The following statement was sent to the World Socialist Web Site by the Action Network for Migrants and Yaung Chi Oo Workers Association.
The Nasawat Apparel factory in Mae Sot in the Tak province has a reputation for slave-like working conditions.
During December 2001, after the workforce had not been paid for three months, workers tried to organise a strike. The employer called the police and five of the workers leaders were beaten and deported back to Burma.
The workers report that the employer has never paid the minimum wage or paid on time, often being paid only once every two months. Every time the workers complained, the employer would threaten them and call in the police.
On November 16 this year, 15 women workers attempted to escape from the factory. The manager sent his “security men” to catch them and bring them back. The manager then arranged for the police to come to the factory at night and they threatened and harassed the women into submission.
The Labour Protection Office (LPO) in Mae Sot was informed of the critical situation and on November 21 a representative went to the factory to facilitate negotiations. The manager of the factory produced fraudulent pay slips for the workers. Not only did he illegally keep their work permits, making it all but impossible to leave the factory for fear of arrest and deportation by Immigration officers whom patrol the streets constantly, but he also forced them to sign pay slips for the minimum wage of 133 Bhat ($3.40) per day when in fact they were earning only 50 Bhat ($1.30).
As there was no neutral interpreter, it was impossible to make any agreements, so the LPO promised to return on November 25. On the 25th the LPO officer had to be reminded of his appointment. He said he was not free and postponed the meeting until the next day. On the 26th workers tried to persuade the LPO to hold the meeting outside the factory for their own safety, but the negotiations were held inside the factory. Six uniformed police arrived prior to negotiations and stationed themselves in front of the factory gates.
An agreement was reached and signed by Mr Kwanchai Wimut, the manager, and six of the workers representatives and witnessed by LPO officers Mr Kwuang Saijem and Mr Srisupan Wong. In the clauses of the agreement the employer agreed to abide by the labour standards as required by the labour laws of Thailand, including payment of the minimum wage of 133 Bhat per day and 25 Bhat per hour of overtime, to pay overtime owed on the 10th of each month, and to return the workers’ permits.
The employer also contracted to stop all physical abuse, coercion, or threatening of workers. Agreement was also reached on back pay owed to workers. With regard to living and working conditions, the employer agreed to increase the number of toilets and showers and ensure the health and safety of workers. Safety measures also included not dismissing workers if they made a compliant about any conditions. Also included was for the provision of three meals per day, with a 10 Bhat contribution for each meal by the employer. The employees would pay 20 Bhat per day for rent, electricity and water, and 10 Bhat per day towards the cost of the work permit.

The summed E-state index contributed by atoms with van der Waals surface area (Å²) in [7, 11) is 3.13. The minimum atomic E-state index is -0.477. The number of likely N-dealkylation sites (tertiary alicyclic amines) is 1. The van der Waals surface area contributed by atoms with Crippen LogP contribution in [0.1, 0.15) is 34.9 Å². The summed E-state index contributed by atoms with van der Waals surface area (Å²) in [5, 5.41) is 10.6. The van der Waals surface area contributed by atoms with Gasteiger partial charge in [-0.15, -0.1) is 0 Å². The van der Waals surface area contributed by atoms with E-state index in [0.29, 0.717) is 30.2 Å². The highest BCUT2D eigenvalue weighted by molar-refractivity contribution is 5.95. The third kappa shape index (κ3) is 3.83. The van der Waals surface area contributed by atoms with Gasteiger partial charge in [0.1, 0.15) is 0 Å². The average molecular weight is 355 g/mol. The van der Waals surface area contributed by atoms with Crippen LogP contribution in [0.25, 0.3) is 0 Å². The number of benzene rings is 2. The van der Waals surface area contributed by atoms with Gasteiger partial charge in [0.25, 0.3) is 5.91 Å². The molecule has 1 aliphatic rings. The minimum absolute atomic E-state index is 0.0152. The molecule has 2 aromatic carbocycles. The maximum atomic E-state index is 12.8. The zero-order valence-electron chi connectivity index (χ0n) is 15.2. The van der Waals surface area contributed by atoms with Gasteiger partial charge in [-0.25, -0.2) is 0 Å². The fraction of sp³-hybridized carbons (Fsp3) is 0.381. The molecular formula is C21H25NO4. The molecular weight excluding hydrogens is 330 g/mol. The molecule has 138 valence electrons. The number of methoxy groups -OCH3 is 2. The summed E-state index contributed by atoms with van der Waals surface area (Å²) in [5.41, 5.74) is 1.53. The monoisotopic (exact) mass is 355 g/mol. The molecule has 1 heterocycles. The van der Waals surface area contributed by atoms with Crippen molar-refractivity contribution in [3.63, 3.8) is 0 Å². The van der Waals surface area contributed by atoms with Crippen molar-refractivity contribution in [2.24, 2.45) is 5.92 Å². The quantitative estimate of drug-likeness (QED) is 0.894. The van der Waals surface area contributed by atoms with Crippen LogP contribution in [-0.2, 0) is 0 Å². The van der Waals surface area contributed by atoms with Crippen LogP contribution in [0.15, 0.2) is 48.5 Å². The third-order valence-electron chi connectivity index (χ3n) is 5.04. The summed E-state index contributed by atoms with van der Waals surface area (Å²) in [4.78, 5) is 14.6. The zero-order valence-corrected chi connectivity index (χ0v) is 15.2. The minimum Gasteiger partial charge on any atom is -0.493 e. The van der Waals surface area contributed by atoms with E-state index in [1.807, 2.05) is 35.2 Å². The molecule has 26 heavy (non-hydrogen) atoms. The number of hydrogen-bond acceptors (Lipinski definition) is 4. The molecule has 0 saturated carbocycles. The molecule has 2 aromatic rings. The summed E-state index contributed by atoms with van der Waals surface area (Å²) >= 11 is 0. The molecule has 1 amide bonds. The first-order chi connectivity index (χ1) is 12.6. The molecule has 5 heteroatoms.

On the first payday following the signing of this agreement, December 10, the employer broke the agreement and didn’t pay any wages to the workers.
On the afternoon of December 11, one of the workers noticed that the employer was holding a meeting with representatives of the LPO, a local lawyer, and other factory owners from the Tak federation of Industries. At 4.00 p.m., the employer called the 25 workers leaders to his office to pay them according to the agreement, but explained that he would only follow the agreement for those leaders present and not the rest of the workforce. He wanted them to accept a payment of 3,990 Bhat each, and to sign a receipt, knowing that the other workers would not get their entitlements according to the labour laws and the agreement. The 25 refused to sign.
At 5.00 p.m., the rest of the workforce stopped work for dinner and asked to talk with the 25 leaders. The employer at first refused to allow the leaders to come out of his office, but when the workers congregated together he allowed the workers’ leaders to have a discussion with all the workforce.
At 5.30 p.m., Thai immigration and the local police arrived, including members of the border police. They entered the factory and held discussions with the owner. They were drinking and walking around intimidating the workers until 9.00 p.m.
Since the manager was refusing to abide by the agreement of the 26th, the leaders and workers decided to walk out. There was not enough time to collect their belongings. The police escorted them off the premises and gave them a choice of going to the police station or to a temple in the town. The workers were afraid to go with the police and decided to go to the temple by themselves. Linking arms in lines of five they walked out of the factory and to the temple of Wat Chumpol Kiri. The temple agreed to provide temporary shelter and safety for 269 workers (209 women and 60 men). Workers from other factories have donated food and money to support their fellow workers.